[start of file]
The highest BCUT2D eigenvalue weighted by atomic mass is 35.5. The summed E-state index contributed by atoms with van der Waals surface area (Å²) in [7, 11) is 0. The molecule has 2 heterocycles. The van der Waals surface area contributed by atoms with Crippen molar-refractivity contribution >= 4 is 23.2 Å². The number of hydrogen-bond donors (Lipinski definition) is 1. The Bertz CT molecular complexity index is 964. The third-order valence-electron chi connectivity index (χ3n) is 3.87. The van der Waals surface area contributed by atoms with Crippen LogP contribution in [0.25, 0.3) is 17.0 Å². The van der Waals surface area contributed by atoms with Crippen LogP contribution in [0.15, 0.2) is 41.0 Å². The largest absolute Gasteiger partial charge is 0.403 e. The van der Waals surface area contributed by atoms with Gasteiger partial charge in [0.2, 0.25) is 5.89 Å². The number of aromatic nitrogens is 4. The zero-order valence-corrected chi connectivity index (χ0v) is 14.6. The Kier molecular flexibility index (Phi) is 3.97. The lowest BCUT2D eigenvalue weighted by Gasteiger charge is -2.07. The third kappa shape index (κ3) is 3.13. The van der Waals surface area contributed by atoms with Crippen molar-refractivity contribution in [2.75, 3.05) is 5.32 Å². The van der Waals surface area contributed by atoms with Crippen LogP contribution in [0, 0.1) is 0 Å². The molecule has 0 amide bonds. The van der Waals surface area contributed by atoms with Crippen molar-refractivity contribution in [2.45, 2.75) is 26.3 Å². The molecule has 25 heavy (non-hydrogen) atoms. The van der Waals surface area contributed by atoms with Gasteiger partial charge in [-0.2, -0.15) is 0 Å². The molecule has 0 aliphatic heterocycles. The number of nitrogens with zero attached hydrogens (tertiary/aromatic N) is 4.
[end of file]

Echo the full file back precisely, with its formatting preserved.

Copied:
The highest BCUT2D eigenvalue weighted by atomic mass is 35.5. The summed E-state index contributed by atoms with van der Waals surface area (Å²) in [7, 11) is 0. The molecule has 2 heterocycles. The van der Waals surface area contributed by atoms with Crippen molar-refractivity contribution >= 4 is 23.2 Å². The number of hydrogen-bond donors (Lipinski definition) is 1. The Bertz CT molecular complexity index is 964. The third-order valence-electron chi connectivity index (χ3n) is 3.87. The van der Waals surface area contributed by atoms with Crippen LogP contribution in [0.25, 0.3) is 17.0 Å². The van der Waals surface area contributed by atoms with Crippen LogP contribution in [0.15, 0.2) is 41.0 Å². The largest absolute Gasteiger partial charge is 0.403 e. The van der Waals surface area contributed by atoms with Gasteiger partial charge in [0.2, 0.25) is 5.89 Å². The number of aromatic nitrogens is 4. The zero-order valence-corrected chi connectivity index (χ0v) is 14.6. The Kier molecular flexibility index (Phi) is 3.97. The lowest BCUT2D eigenvalue weighted by Gasteiger charge is -2.07. The third kappa shape index (κ3) is 3.13. The van der Waals surface area contributed by atoms with Crippen molar-refractivity contribution in [2.75, 3.05) is 5.32 Å². The van der Waals surface area contributed by atoms with Crippen LogP contribution in [0, 0.1) is 0 Å². The molecule has 0 amide bonds. The van der Waals surface area contributed by atoms with Crippen molar-refractivity contribution in [2.45, 2.75) is 26.3 Å². The molecule has 25 heavy (non-hydrogen) atoms. The van der Waals surface area contributed by atoms with Gasteiger partial charge in [-0.2, -0.15) is 0 Å². The molecule has 0 aliphatic heterocycles. The number of nitrogens with zero attached hydrogens (tertiary/aromatic N) is 4.